Every Stroke Counts

Pastel study, 18x12 in. on Pastelmat

This is a study for a larger painting, I’ve already done a version of it very small in oil, and I wanted to explore the gesture of the figures a bit more before venturing on to a very large version of this.

Two questions I am asked frequently: How come you never blend your pastels? Don’t you get bored painting the same subject several times?

As to the first, I don’t blend because I believe every stroke and bit of color is as important in and of itself as it is in making up the whole image. Strokes are meant to be seen in my work, they are what create the movment and vibrancy that produces the feeling of spontaneity. Smooth, photographic rendering does not interest me as a painter, expressive brushwork does.

On painting things more than once, first, I never paint the same composition twice. I may use the same subject or initial reference photo, but the paintings are usually done in different mediums, in different formats and the studies are my reference for the larger works. I barely rely on reference photos for my paintings, I use them in the studies and as a departure point for the paintings, but the prototype paintings are far more important to me than a photograph. Therefore, multiple studies are usually required and I never tire of painting something that interests me in the first place.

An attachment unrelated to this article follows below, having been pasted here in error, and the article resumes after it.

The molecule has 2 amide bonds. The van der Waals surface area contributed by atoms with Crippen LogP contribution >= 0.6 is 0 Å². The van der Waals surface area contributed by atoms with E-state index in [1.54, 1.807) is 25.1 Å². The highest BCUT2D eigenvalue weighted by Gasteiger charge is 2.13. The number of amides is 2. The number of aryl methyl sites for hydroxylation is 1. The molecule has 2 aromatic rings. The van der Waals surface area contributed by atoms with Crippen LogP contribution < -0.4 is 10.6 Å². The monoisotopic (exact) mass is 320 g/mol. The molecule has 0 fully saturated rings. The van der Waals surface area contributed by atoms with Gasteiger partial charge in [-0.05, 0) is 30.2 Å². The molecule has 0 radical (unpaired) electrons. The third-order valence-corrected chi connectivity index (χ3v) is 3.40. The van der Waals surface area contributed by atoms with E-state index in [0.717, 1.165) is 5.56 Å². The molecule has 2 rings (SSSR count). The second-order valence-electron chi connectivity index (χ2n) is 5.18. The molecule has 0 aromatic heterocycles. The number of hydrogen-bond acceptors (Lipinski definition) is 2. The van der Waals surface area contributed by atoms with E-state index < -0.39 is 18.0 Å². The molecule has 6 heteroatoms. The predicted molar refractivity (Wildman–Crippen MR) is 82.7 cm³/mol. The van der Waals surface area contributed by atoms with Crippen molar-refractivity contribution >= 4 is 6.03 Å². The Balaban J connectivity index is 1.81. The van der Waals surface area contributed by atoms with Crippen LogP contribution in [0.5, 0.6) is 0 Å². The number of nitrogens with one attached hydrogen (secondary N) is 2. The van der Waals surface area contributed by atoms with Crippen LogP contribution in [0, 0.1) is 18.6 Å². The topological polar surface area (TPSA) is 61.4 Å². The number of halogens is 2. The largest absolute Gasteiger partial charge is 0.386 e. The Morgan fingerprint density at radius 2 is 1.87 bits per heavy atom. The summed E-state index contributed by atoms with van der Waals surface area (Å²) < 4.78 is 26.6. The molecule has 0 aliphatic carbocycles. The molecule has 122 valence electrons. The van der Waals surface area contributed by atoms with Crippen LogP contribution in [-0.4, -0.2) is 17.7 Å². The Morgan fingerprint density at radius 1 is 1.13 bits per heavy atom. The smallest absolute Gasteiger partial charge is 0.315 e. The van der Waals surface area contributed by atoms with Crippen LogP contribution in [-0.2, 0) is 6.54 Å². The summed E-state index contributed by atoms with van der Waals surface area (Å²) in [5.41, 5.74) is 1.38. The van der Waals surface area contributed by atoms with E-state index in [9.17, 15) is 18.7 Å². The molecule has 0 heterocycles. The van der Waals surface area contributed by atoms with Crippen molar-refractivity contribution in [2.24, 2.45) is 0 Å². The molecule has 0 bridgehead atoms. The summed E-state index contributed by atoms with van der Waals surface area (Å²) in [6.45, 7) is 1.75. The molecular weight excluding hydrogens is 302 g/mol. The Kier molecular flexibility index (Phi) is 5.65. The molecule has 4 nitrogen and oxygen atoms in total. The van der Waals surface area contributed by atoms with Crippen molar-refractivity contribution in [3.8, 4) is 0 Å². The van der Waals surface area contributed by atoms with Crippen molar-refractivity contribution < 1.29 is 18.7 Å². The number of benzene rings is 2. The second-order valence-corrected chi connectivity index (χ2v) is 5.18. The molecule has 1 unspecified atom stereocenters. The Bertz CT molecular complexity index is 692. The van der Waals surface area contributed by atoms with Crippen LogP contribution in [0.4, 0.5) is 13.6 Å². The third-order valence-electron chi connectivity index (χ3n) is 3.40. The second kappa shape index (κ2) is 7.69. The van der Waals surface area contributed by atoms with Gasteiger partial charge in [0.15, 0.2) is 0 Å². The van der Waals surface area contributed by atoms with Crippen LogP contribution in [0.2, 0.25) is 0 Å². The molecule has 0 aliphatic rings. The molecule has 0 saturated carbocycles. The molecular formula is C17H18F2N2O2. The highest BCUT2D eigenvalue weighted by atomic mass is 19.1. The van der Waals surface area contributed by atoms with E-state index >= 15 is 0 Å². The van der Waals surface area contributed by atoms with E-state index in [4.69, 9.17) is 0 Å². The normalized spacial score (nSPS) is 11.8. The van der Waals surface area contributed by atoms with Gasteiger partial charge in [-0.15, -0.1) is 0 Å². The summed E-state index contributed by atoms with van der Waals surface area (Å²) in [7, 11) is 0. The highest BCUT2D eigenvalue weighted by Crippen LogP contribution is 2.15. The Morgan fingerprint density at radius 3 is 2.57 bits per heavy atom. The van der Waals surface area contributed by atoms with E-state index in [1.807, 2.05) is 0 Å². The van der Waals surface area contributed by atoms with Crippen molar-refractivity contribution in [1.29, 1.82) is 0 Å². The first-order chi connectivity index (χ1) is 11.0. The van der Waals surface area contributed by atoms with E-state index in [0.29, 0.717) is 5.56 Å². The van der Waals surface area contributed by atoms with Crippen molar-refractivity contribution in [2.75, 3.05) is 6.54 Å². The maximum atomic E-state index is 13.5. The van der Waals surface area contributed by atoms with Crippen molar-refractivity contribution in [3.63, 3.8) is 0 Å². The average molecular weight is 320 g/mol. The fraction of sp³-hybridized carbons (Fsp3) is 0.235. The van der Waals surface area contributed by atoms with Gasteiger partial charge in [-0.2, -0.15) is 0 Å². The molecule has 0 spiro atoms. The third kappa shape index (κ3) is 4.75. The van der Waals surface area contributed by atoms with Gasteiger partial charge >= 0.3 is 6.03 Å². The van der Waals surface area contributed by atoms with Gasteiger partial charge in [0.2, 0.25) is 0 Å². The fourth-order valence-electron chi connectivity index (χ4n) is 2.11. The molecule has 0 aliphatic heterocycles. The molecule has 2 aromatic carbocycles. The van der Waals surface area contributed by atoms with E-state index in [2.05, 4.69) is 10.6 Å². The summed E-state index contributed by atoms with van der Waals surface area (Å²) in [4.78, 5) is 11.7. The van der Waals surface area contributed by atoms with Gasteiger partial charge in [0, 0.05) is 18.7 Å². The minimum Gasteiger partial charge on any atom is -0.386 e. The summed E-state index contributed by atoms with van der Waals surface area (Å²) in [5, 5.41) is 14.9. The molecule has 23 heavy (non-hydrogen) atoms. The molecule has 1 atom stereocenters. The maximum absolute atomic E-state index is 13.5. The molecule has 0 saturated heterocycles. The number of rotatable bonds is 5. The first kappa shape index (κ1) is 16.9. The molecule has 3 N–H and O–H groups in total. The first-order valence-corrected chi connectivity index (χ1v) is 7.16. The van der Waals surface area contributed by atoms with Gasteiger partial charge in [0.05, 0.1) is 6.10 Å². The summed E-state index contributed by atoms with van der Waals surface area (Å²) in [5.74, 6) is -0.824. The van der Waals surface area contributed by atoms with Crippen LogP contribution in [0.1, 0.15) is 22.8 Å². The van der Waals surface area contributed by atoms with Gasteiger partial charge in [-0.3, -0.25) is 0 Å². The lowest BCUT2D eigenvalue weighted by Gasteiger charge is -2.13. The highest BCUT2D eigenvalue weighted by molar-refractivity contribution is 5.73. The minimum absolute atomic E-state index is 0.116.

So I plan to do this large, perhaps in oil, perhaps acrylic, not sure yet. It will be part of my “Urban Figurative” theme for my solo show at Gallery Egan in Morristown, this coming May.


4 Responses to Every Stroke Counts

  1. asrai7 says:

    I couldn’t agree more about the importance of expressive brushwork. Even this small study is interesting, I’m curious to see the finished piece.

  2. jacinda says:

    I really love this colour scheme! what colours exactly did you use? I am just starting out in pastels and I like this colour scheme.

  3. kullaf says:

    thank you! This was done on Pastelmat paper, the sheet I used was a light terra cotta color. Because this is pastel, I can’t really give you specific color as I would with a tube of oil where I work with a very limited palette (anywhere from 5 to 8 colors). But I’ll do my best to describe the process. I started out with the under drawing (value study) using a reddish violet NuPastel. From there, I began working the darks with a prussian blue NuPastel, as well as some Sennelier darks in blue-black and brown-black. I then worked through the middle value colors with purple, cobalt, burnt sienna, and yellow ochre. My brightest colors were pinks, aquamarine and yellow. 90% of this was done with NuPastels, I probably used a total of about 15 different colors/shades.

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